The effect of moderate and deeper hypothermia on the phospholipid (PL) and fatty acid (FA) composition of synaptic membranes (synaptosomes) in the rat brain was investigated. As hypothermia deepened, phosphatidylcholine (PC) and phosphatidylserine (PS) levels decreased while those of phosphatidylethanolamine (PEA) remained intact. We attribute the differences both to a peculiar localization of these PL in the synaptic membrane and to a specificity of their function. Under hypothermal exposure, the saturated FA (SFA) level in the FA repertoire of total synaptosomal PL slightly decreased (by 9%) while that of polyunsaturated FA (PUFA) considerably increased, leading to a rise in the lipid unsaturation index (LUI) (by 47%) and promoting the maintenance of synaptic membrane fluidity. For three basic PL (PC, PS and PEA), the tendency was opposite: the SFA level increased while that of PUFA decreased, leading to a fall in the LUI and promoting a higher packing order of PL within the synaptic membrane. In the FA repertoire of the plasmalogen form of PEA (p-PEA), enforced hypothermia led to elevated levels both of SFA and PUFA as well as to a particularly high LUI, typical for this PL. These changes are supposed to be aimed at maintaining optimal membrane fluidity. We consider all the observed changes in lipid characteristics as adaptive, allowing the synaptic function in homeotherms to be supported as body temperature falls.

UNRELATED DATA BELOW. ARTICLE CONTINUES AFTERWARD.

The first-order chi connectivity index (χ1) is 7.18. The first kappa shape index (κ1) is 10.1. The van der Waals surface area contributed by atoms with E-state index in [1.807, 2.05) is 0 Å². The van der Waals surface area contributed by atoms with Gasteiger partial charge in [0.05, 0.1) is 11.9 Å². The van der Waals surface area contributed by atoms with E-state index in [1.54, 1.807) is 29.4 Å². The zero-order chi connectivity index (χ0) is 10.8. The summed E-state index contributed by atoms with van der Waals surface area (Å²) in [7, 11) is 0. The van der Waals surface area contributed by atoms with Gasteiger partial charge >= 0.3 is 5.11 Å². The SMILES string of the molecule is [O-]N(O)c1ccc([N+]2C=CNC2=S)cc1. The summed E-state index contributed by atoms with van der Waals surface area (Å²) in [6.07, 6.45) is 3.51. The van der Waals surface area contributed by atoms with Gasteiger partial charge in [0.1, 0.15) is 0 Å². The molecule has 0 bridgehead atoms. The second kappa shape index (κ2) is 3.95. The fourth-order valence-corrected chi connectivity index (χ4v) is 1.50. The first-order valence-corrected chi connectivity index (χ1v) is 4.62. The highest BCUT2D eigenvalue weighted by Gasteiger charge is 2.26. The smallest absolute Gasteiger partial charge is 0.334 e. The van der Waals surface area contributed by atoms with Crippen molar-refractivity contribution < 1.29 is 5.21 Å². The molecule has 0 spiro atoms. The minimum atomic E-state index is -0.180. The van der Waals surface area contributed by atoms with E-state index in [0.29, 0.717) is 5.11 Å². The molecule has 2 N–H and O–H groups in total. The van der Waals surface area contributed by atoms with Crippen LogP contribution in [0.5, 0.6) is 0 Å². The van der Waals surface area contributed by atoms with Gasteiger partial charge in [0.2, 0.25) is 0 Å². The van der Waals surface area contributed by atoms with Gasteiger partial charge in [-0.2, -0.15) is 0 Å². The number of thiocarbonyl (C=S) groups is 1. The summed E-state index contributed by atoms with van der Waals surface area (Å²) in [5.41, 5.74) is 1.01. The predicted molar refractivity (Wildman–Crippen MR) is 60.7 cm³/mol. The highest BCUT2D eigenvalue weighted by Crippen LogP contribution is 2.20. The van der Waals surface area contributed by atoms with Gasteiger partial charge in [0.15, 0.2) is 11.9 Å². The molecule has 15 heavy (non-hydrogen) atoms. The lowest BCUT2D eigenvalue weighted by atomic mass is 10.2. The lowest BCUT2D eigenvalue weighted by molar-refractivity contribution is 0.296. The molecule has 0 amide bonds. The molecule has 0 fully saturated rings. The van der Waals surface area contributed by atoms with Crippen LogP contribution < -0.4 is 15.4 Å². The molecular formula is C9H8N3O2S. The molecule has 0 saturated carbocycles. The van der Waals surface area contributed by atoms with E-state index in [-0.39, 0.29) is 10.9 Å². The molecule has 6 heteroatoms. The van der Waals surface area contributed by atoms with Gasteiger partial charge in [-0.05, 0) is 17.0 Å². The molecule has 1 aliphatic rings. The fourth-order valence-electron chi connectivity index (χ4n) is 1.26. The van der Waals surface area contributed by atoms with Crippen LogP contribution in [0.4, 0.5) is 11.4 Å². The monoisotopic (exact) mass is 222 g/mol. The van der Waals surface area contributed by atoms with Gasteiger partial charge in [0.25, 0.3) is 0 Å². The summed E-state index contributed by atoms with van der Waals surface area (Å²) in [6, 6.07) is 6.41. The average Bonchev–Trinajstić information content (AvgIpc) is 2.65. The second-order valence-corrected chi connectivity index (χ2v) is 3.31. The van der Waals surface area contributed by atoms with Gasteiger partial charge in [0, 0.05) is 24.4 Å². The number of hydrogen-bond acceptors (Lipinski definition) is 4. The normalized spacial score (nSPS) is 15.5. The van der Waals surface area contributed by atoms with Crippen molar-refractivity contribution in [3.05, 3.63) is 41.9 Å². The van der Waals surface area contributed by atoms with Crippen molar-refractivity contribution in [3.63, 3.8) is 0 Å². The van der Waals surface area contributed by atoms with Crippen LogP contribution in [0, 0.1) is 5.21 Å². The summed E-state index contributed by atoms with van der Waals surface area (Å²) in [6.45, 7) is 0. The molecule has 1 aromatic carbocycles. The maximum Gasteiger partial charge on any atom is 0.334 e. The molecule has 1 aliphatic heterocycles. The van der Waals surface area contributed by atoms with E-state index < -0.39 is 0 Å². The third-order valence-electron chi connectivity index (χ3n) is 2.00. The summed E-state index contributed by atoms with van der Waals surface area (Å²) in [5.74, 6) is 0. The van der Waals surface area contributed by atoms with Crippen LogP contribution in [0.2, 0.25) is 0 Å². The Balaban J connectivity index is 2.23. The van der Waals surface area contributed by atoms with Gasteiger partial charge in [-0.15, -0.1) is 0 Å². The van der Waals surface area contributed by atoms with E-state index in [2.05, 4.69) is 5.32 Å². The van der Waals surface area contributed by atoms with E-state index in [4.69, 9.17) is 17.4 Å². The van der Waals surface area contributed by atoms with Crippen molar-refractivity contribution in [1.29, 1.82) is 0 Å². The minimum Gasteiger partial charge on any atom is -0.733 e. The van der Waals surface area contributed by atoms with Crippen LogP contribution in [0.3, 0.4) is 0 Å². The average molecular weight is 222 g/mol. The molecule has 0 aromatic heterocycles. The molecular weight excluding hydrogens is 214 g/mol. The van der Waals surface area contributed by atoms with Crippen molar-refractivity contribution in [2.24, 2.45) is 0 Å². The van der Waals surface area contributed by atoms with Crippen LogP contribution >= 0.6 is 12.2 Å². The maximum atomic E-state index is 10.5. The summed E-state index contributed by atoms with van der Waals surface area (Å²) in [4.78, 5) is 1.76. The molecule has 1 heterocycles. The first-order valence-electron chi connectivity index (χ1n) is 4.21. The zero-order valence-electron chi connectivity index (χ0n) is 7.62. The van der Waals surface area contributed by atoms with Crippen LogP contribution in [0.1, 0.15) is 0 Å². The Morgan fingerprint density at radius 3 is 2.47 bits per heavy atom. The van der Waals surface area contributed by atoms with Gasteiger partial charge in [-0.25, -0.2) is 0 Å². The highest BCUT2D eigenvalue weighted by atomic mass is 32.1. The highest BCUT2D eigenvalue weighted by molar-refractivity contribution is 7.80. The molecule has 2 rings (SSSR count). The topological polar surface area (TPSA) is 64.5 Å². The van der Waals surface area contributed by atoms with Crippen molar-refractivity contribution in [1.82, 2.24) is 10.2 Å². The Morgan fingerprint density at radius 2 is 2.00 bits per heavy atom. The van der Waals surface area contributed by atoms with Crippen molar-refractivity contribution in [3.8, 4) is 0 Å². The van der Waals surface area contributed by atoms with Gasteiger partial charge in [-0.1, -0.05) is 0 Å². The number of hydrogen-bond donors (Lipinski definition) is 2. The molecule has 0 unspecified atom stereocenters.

Journal of Evolutionary Biochemistry and Physiology – Springer Journals
Published: Jun 4, 2018
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